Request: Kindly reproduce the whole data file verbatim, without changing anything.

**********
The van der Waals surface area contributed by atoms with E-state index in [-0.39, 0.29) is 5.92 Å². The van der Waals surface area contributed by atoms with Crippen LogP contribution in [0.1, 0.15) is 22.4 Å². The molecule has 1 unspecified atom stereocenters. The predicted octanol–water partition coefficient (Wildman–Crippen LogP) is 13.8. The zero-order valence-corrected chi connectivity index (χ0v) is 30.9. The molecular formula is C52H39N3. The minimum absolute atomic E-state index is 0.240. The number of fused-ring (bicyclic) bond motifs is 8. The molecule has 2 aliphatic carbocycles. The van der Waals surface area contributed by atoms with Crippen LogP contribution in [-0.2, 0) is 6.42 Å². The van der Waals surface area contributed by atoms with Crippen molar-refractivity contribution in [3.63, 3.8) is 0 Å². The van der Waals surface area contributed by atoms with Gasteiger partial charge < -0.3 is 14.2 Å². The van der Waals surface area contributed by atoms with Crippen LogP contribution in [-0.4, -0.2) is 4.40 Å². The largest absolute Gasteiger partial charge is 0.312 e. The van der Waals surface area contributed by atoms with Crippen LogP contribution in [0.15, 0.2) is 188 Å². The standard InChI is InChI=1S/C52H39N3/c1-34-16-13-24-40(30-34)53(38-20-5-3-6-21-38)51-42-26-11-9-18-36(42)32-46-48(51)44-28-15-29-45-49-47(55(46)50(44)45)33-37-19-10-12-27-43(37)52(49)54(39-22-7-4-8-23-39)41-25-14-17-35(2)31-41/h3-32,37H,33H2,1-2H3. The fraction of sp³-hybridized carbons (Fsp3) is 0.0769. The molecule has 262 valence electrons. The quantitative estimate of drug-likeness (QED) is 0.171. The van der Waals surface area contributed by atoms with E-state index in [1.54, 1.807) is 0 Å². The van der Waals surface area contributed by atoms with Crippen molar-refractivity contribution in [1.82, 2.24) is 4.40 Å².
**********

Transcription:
The van der Waals surface area contributed by atoms with E-state index in [-0.39, 0.29) is 5.92 Å². The van der Waals surface area contributed by atoms with Crippen LogP contribution in [0.1, 0.15) is 22.4 Å². The molecule has 1 unspecified atom stereocenters. The predicted octanol–water partition coefficient (Wildman–Crippen LogP) is 13.8. The zero-order valence-corrected chi connectivity index (χ0v) is 30.9. The molecular formula is C52H39N3. The minimum absolute atomic E-state index is 0.240. The number of fused-ring (bicyclic) bond motifs is 8. The molecule has 2 aliphatic carbocycles. The van der Waals surface area contributed by atoms with Crippen LogP contribution in [-0.2, 0) is 6.42 Å². The van der Waals surface area contributed by atoms with Crippen molar-refractivity contribution in [3.63, 3.8) is 0 Å². The van der Waals surface area contributed by atoms with Gasteiger partial charge < -0.3 is 14.2 Å². The van der Waals surface area contributed by atoms with Crippen LogP contribution in [-0.4, -0.2) is 4.40 Å². The largest absolute Gasteiger partial charge is 0.312 e. The van der Waals surface area contributed by atoms with Crippen LogP contribution in [0.15, 0.2) is 188 Å². The standard InChI is InChI=1S/C52H39N3/c1-34-16-13-24-40(30-34)53(38-20-5-3-6-21-38)51-42-26-11-9-18-36(42)32-46-48(51)44-28-15-29-45-49-47(55(46)50(44)45)33-37-19-10-12-27-43(37)52(49)54(39-22-7-4-8-23-39)41-25-14-17-35(2)31-41/h3-32,37H,33H2,1-2H3. The fraction of sp³-hybridized carbons (Fsp3) is 0.0769. The molecule has 262 valence electrons. The quantitative estimate of drug-likeness (QED) is 0.171. The van der Waals surface area contributed by atoms with E-state index in [1.54, 1.807) is 0 Å². The van der Waals surface area contributed by atoms with Crippen molar-refractivity contribution in [1.82, 2.24) is 4.40 Å².